In 1977, Saleam formed a group which proclaimed its commitment to the "permanent and unapologetic reintroduction of the White Australia Policy". In 1978, the group announced: "The Australian National Alliance has the greatest pleasure in announcing to the enemies of Australian nationalism that their days are numbered". Other former members of the Australian Party and the NSAP joined.
National Action was officially launched on Anzac Day, 1982, the culmination of a number of fusions with tiny far-right and racist sects.
Under Saleam's tutelage, NA replaced open identification with Hitlerite Nazism with an emphasis on home-grown anti-Asian racism and nationalism of early Australian labour movement figures like William Lane and Jack Lang, as well as poet Henry Lawson.
NA hailed as "revolutionary" incidents such as the atrocities committed against Chinese diggers by white miners during the gold rushes of the 19th century. It adopted the flag of the 1854 Eureka Stockade rebels as its symbol.
In the 1983 campus year, NA launched a campaign against the presence of overseas students. Asian students and anti-racists were threatened by NA thugs late at night. NA violence increased when it launched a goon squad called the "Sons of Kokoda".
In 1983-84, NA thugs: beat and hospitalised an anti-racist UNSW student leader; attacked the offices of Greenpeace and the Movement Against Uranium Mining, Community Aid Abroad, the Socialist Workers Party, Bob Gould's Pitt St Bookshop, and the Maoist East Wind Bookshop; threw a brick through the window of the home of anti-apartheid activist Meredith Burgmann; and made threatening phone calls to members of the Southern African Support Committee after a mailing list was stolen. A firebomb was thrown through the bedroom window of an anti-apartheid movement leader John Brink.
Another escalation in racist violence occurred in 1987-1989: in Adelaide, the People's Bookshop was firebombed and the New Era Bookshop and the Resistance Centre were attacked. In Sydney, 10 NA thugs wearing balaclavas disrupted and intimidated a Sydney meeting of the Gay and Lesbian Immigration Task Force.
The most serious act of violence occurred in January 1989, when the home of the Australian representative of the African National Congress, Eddie Funde, was shot at. Two NA members were arrested.
They testified that Saleam had supplied them with the shotgun. Saleam had also thoughtfully given them each some money to buy a drink to calm their jitters before the attack. Saleam was sentenced in May 1991 to three and half years' jail.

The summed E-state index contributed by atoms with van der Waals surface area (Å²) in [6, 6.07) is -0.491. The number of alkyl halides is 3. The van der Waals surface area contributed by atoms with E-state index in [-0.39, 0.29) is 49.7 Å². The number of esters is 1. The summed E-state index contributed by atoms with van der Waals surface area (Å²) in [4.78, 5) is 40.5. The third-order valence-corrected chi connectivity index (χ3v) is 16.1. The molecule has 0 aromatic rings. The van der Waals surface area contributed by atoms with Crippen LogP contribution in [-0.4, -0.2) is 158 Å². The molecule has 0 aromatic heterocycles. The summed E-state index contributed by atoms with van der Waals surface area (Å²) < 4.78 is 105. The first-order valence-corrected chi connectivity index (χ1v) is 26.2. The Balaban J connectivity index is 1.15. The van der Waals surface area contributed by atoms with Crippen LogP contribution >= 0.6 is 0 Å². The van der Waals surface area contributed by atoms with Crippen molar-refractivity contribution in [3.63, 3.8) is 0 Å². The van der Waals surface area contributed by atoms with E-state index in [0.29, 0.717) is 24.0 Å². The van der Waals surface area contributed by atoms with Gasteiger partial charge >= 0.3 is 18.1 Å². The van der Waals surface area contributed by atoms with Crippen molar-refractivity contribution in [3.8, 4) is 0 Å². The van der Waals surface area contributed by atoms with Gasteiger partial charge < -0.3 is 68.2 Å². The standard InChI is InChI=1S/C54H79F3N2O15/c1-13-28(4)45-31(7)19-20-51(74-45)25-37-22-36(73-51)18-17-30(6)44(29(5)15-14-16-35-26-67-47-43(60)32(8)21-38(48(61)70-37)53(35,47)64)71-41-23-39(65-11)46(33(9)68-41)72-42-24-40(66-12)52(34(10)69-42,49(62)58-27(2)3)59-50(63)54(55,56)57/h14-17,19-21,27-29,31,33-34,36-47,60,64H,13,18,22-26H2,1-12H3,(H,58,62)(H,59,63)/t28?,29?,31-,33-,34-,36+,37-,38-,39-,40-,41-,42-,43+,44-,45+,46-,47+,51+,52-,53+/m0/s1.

On April 20, 1991, NA member Perry Whitehouse murdered another NA member, Wayne "Bovver" Smith, at the organisation's inner-Sydney headquarters after an argument.
With the departure Saleam and the collapse of its Sydney base, control of NA fell into the lap of Adelaide NA führer Michael Brander.
Little was heard from the group until 1994, when NA relaunched itself in public with rallies in Melbourne and Adelaide. The rallies attracted about 30 in Melbourne on March 5, and 50 in Adelaide on April 9 (including many who attended both).
The majority were skinheads wearing T-shirts emblazoned with swastikas. In Adelaide, loud, scratchy martial music was played, and Brander's mum was on hand to proudly give her son a stiff-armed fascist salute.
A counter-demonstration of 600 anti-racists greeted the Melbourne rally, and more than 1000 rallied in Adelaide. On March 12, 500 anti-racist demonstrators chased Brander and 30 neo-Nazis from the inner-Melbourne suburb of Brunswick when they attempted another rally. A week later, a small band of skinheads trashed the offices of the LaTrobe University Students Representative Council in retaliation.
Brander's attempts to extend NA's base from Adelaide to Melbourne have been frustrated by violent faction fights with rival neo-Nazi grouplets in Melbourne and, most decisively, by mass anti-racist mobilisations.
On March 18, 1995, more than 300 anti-racists mobilised against 30 or so neo-Nazis on the steps of the Victorian Parliament House. Police allowed the NA thugs to break through their lines and attack the anti-racists. Five demonstrators were assaulted and one was taken to hospital. In September, Brander was convicted of assault.
After a 14-month campaign of demonstrations by local residents and anti-racists, in April this year NA was forced to close its bookshop in the working class suburb of Fawkner. It scuttled back to Adelaide without even paying the rent.
Brander's offer of NA's services to One Nation seems to an attempt to revive the neo-Nazi sect's flagging fortunes.